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US President Donald Trump

North Korea has defied threats of “fire and fury” from Donald Trump, deriding his warning as a “load of nonsense” and announcing a detailed plan to launch missiles aimed at the waters off the coast of the US Pacific territory of Guam.

A statement attributed to General Kim Rak Gyom, the head of the country’s strategic forces, declared: “Sound dialogue is not possible with such a guy bereft of reason and only absolute force can work on him”. The general outlined a plan to carry out a demonstration launch of four intermediate-range missiles that would fly over Japan and then land in the sea around Guam, “enveloping” the island.

“The Hwasong-12 rockets to be launched by the KPA [Korean People’s Army] will cross the sky above Shimani, Hiroshima and Koichi prefectures of Japan,” the statement said. “They will fly for 3,356.7 km for 1,065 seconds and hit the waters 30 to 40km away from Guam.”

The statement said the plan for this show of force would be ready by the middle of this month and then await orders from the commander-in-chief, Kim Jong-un.

The statement was clearly designed as a show of bravado, calling the Trump administration’s bluff after the president’s threat and a statement from the defence secretary, James Mattis, both stressing the overwhelming power of the US military. “North Korea best not make any more threats to the United States. They will be met by fire and fury like the world has never seen,” Trump said on Wednesday.

The response from Pyongyang was its most public and detailed threat to date, and evidently meant to goad the US president. Trump had “let out a load of nonsense about ‘fire and fury’ failing to grasp the ongoing grave situation. This is extremely getting on the nerves of the infuriated Hwasong artillerymen of the KPA.”

The US has a naval base in Guam and the island is home to Andersen air base, which has six B-1B heavy bombers. According to NBC news the non-nuclear bombers have made 11 practice sorties since May in readiness for a potential strike on North Korea. The remote island is home to 162,000 people.

South Korea’s military said on Thursday that North Korea’s statements were a challenge against Seoul and the US-South Korea alliance. Joint chiefs of staff spokesman Roh Jae-cheon told a media briefing that South Korea was prepared to act immediately against any North Korean provocation.

 

Japan’s chief government spokesman said the country could “never tolerate this”. “North Korea’s actions are obviously provocative to the region as well as to the security of the international community,” Yoshihide Sug said.

 

The announcement on the North Korean state news service KCNA came at the end of two days of brinksmanship which began with the leak of a US intelligence report that Pyongyang had developed a nuclear warhead small enough to put on a missile. This was followed by Trump’s warning of “fire and fury”. On Wednesday the US defence secretary, James Mattis, said a North Korean attack would risk the “end of its regime and the destruction of its people”.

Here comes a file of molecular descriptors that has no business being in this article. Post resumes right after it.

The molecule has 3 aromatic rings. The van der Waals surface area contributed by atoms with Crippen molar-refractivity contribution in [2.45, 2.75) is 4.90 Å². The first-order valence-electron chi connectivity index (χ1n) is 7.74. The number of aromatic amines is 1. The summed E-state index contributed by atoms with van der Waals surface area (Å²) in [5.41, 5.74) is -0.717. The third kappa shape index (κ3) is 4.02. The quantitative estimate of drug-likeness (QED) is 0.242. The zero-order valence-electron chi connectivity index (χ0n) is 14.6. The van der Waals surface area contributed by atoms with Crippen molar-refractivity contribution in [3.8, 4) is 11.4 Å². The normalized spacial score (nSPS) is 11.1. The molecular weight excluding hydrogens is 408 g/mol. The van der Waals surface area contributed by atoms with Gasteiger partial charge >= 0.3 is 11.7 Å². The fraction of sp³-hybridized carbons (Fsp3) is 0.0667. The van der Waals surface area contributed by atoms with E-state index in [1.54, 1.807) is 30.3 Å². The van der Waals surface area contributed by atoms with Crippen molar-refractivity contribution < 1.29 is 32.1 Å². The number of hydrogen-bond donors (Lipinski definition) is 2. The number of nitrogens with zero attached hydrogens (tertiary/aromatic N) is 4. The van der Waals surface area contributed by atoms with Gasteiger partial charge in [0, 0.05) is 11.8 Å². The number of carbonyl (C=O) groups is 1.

On Thursday, Trump’s deputy assistant, Sebastian Gorka, declined to tone down the rhetoric, warning Pyongyang: “Do not challenge the United States because you will pay a cost if you do so” and insisting Trump was ready to act.

Asked if the threat of a strike, rather than an actual attack, would be enough to provoke a response, Gorka said: “If you threaten a nation, then what should you expect; a stiffly worded letter to be sent by courier? Is that what the UK would do if a nation threatened a nuclear-tipped missile launched against any of the UK’s territories?”

Speaking to the BBC, Gorka evoked the Holocaust, saying the US should take seriously any threats from North Korea. “The Clinton administration did not do so, the Obama administration did not do so, that stopped” when Trump was inaugurated as president, he said, adding that the Trump administration was “not giving in to nuclear blackmail any longer”.

In the event of a missile launch by North Korea, the US military faces the dilemma of trying to intercept the incoming missiles and risking humiliation if it fails. Trump would have to decide whether to try to carry out a pre-emptive strike on the Hwasong launchpads or a retaliation strike if the launch went ahead. The North Korean military has frequently tested missiles that land in the sea off the Japanese coast, without a military response from Tokyo.

“For the [North Koreans] to telegraph a move like this is extraordinary. But it’s probably their way of trying not to trigger a war,” said Joshua Pollack, a senior research associate at Middlebury Institute of International Studies at Monterey. He said that if the launch went ahead as laid out in the statement, legal restrictions on shooting down missile tests might not apply.

“The reason you can’t shoot down a test is that it doesn’t enter a defended area. But that wouldn’t be the case with ‘bracketing fire’,” Pollack said in a thread of tweets. He argued that the exchange of threats and the missile plans underlined the need to open a military hotline between the US and North Korea to mitigate the dangers of catastrophic miscalculation by either side.

“If they do carry out that plan, both sides might discover that they need a crisis management mechanism sooner than not,” Pollack said.

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